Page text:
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Election Battles 1945-1997
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1987
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1987: Three on the trot for Thatcher
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Overview
Battlefield
Campaign
Personalities
Issues
Results
1987: Heseltine
Heseltine's cabinet resignation rocks the government

Watch and listen 1987
The BBC takes stock the day after the election
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Michael Heseltine resigns from the cabinet
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Margaret Thatcher: “I hope to go on and on”
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Norman Tebbit, on the “Thatcher factor”
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Kinnock the Movie
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The Alliance unveils its campaign battlebus
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Key events
1983 Tory minister Cecil Parkinson resigns
1983 David Owen becomes SDP leader
1983 Neil Kinnock succeeds Michael Foot
1984-1985Miners' strike
1986 Wapping dispute
1986 Westland affair - Heseltine and Brittan resign
1987 Tax cutting Budget

The run-up to this election was not without its troubles for the Conservatives.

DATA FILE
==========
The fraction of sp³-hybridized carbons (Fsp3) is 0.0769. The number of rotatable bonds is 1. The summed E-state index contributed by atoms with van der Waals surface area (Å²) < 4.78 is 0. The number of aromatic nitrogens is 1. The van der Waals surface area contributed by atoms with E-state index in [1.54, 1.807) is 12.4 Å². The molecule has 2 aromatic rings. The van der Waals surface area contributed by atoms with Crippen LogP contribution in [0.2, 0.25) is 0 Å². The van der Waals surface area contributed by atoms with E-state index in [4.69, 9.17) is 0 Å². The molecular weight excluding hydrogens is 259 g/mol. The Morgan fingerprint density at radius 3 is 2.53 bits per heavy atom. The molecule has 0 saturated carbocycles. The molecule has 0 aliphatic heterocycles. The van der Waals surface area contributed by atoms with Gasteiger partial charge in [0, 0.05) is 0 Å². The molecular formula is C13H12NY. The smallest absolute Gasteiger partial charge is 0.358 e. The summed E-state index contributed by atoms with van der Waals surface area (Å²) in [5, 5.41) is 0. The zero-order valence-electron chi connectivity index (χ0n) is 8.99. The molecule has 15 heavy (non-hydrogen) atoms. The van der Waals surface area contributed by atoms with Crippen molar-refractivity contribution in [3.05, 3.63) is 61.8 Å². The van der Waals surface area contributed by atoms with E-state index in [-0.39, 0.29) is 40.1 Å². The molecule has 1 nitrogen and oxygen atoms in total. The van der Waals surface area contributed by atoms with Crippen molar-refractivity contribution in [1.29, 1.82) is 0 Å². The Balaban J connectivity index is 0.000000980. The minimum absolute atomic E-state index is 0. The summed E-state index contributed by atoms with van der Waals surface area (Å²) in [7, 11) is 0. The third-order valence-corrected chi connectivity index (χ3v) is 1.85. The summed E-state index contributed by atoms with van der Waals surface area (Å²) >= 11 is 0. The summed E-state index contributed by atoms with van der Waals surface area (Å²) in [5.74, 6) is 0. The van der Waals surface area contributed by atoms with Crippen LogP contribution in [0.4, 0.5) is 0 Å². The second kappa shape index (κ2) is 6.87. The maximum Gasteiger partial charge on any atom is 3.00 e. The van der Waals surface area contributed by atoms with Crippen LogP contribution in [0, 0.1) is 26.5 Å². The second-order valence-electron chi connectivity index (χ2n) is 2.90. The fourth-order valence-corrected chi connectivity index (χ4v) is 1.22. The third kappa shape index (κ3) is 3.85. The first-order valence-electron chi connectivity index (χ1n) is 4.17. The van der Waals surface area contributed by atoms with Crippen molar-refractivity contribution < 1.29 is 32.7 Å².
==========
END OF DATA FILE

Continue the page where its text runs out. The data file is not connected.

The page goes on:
Serious strikes, the miners in 1984 and then the print dispute at Wapping, were particularly bitter, and cabinet resignations also left their mark.

Thatcher herself highlighted the importance of the resignation of Michael Heseltine and Leon Brittan over the Westland affair in 1986 when she told staff ahead of a parliamentary debate that: "From six o’clock today I may no longer be prime minister".

Needless to say she weathered the storm.

Labour attempted to re-group after the low of the 1983 campaign and the young - for a politician - at 41 Neil Kinnock was elected leader once Michael Foot stepped down.

Kinnock embarked on a thorough attempt to set Labour’s house in order.

Policies were re-considered, presentation improved - the Red Flag was ditched in favour of the Red Rose - and the "wild men" of the Militant Tendency were dealt with.

But the unilateralist defence policy still remained a weakness for Labour, while the Alliance was having its own troubles staying united, with the Liberal part much more in sympathy with Labour on defence and the SDP part much more akin to the Tories.